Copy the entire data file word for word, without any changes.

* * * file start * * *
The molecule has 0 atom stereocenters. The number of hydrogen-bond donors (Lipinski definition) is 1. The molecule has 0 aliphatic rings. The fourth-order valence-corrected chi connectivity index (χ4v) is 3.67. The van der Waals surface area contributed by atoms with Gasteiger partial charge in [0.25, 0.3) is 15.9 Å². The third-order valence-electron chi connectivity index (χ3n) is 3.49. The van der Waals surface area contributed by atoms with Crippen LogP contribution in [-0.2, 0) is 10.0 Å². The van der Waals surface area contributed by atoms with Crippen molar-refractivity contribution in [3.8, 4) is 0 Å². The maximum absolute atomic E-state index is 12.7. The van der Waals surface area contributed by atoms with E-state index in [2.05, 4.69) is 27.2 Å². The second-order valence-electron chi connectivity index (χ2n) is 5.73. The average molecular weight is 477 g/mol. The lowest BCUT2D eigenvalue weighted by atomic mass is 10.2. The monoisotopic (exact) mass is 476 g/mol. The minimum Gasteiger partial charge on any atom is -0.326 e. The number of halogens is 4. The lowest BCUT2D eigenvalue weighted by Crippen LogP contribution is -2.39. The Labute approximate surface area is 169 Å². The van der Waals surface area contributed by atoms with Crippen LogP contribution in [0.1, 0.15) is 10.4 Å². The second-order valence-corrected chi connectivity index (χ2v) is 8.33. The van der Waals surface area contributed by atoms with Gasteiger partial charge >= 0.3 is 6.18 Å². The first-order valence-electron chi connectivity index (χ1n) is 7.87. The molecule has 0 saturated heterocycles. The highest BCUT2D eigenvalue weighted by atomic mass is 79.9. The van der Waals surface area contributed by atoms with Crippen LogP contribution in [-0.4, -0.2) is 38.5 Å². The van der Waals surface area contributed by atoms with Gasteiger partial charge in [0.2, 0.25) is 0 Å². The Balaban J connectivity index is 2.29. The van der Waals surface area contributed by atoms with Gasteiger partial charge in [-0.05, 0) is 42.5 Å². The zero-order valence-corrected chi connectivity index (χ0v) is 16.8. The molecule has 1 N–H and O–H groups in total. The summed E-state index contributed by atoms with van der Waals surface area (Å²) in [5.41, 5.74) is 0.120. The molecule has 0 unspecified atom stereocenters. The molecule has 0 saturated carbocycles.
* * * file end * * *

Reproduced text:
The molecule has 0 atom stereocenters. The number of hydrogen-bond donors (Lipinski definition) is 1. The molecule has 0 aliphatic rings. The fourth-order valence-corrected chi connectivity index (χ4v) is 3.67. The van der Waals surface area contributed by atoms with Gasteiger partial charge in [0.25, 0.3) is 15.9 Å². The third-order valence-electron chi connectivity index (χ3n) is 3.49. The van der Waals surface area contributed by atoms with Crippen LogP contribution in [-0.2, 0) is 10.0 Å². The van der Waals surface area contributed by atoms with Crippen molar-refractivity contribution in [3.8, 4) is 0 Å². The maximum absolute atomic E-state index is 12.7. The van der Waals surface area contributed by atoms with E-state index in [2.05, 4.69) is 27.2 Å². The second-order valence-electron chi connectivity index (χ2n) is 5.73. The average molecular weight is 477 g/mol. The lowest BCUT2D eigenvalue weighted by atomic mass is 10.2. The monoisotopic (exact) mass is 476 g/mol. The minimum Gasteiger partial charge on any atom is -0.326 e. The number of halogens is 4. The lowest BCUT2D eigenvalue weighted by Crippen LogP contribution is -2.39. The Labute approximate surface area is 169 Å². The van der Waals surface area contributed by atoms with Crippen LogP contribution in [0.1, 0.15) is 10.4 Å². The second-order valence-corrected chi connectivity index (χ2v) is 8.33. The van der Waals surface area contributed by atoms with Gasteiger partial charge >= 0.3 is 6.18 Å². The first-order valence-electron chi connectivity index (χ1n) is 7.87. The molecule has 0 saturated heterocycles. The highest BCUT2D eigenvalue weighted by atomic mass is 79.9. The van der Waals surface area contributed by atoms with Crippen LogP contribution in [-0.4, -0.2) is 38.5 Å². The van der Waals surface area contributed by atoms with Gasteiger partial charge in [0.2, 0.25) is 0 Å². The Balaban J connectivity index is 2.29. The van der Waals surface area contributed by atoms with Gasteiger partial charge in [-0.05, 0) is 42.5 Å². The zero-order valence-corrected chi connectivity index (χ0v) is 16.8. The molecule has 1 N–H and O–H groups in total. The summed E-state index contributed by atoms with van der Waals surface area (Å²) in [5.41, 5.74) is 0.120. The molecule has 0 unspecified atom stereocenters. The molecule has 0 saturated carbocycles.